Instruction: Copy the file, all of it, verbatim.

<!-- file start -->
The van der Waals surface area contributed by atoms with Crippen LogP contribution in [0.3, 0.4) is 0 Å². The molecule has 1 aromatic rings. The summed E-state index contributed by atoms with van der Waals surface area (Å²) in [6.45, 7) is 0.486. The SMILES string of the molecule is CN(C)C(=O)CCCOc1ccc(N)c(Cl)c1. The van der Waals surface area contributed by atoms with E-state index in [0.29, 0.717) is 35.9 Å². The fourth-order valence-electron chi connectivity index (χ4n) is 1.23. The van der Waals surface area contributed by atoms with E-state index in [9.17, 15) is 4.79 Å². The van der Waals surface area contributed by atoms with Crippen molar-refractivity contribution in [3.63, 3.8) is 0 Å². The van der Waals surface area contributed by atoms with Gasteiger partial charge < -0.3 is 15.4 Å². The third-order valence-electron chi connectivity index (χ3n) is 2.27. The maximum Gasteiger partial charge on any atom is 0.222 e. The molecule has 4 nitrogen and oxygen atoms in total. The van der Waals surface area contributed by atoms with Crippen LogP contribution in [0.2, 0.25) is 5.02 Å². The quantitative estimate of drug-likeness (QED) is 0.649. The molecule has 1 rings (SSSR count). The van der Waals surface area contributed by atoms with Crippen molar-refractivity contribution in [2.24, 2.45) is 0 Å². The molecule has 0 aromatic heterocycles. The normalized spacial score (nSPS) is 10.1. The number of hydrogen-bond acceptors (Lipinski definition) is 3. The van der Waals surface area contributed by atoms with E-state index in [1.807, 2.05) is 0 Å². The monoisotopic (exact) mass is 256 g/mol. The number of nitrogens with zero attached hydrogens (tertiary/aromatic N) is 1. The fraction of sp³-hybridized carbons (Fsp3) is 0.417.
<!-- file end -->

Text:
The van der Waals surface area contributed by atoms with Crippen LogP contribution in [0.3, 0.4) is 0 Å². The molecule has 1 aromatic rings. The summed E-state index contributed by atoms with van der Waals surface area (Å²) in [6.45, 7) is 0.486. The SMILES string of the molecule is CN(C)C(=O)CCCOc1ccc(N)c(Cl)c1. The van der Waals surface area contributed by atoms with E-state index in [0.29, 0.717) is 35.9 Å². The fourth-order valence-electron chi connectivity index (χ4n) is 1.23. The van der Waals surface area contributed by atoms with E-state index in [9.17, 15) is 4.79 Å². The van der Waals surface area contributed by atoms with Crippen molar-refractivity contribution in [3.63, 3.8) is 0 Å². The van der Waals surface area contributed by atoms with Gasteiger partial charge < -0.3 is 15.4 Å². The third-order valence-electron chi connectivity index (χ3n) is 2.27. The maximum Gasteiger partial charge on any atom is 0.222 e. The molecule has 4 nitrogen and oxygen atoms in total. The van der Waals surface area contributed by atoms with Crippen LogP contribution in [0.2, 0.25) is 5.02 Å². The quantitative estimate of drug-likeness (QED) is 0.649. The molecule has 1 rings (SSSR count). The van der Waals surface area contributed by atoms with Crippen molar-refractivity contribution in [2.24, 2.45) is 0 Å². The molecule has 0 aromatic heterocycles. The normalized spacial score (nSPS) is 10.1. The number of hydrogen-bond acceptors (Lipinski definition) is 3. The van der Waals surface area contributed by atoms with E-state index in [1.807, 2.05) is 0 Å². The monoisotopic (exact) mass is 256 g/mol. The number of nitrogens with zero attached hydrogens (tertiary/aromatic N) is 1. The fraction of sp³-hybridized carbons (Fsp3) is 0.417.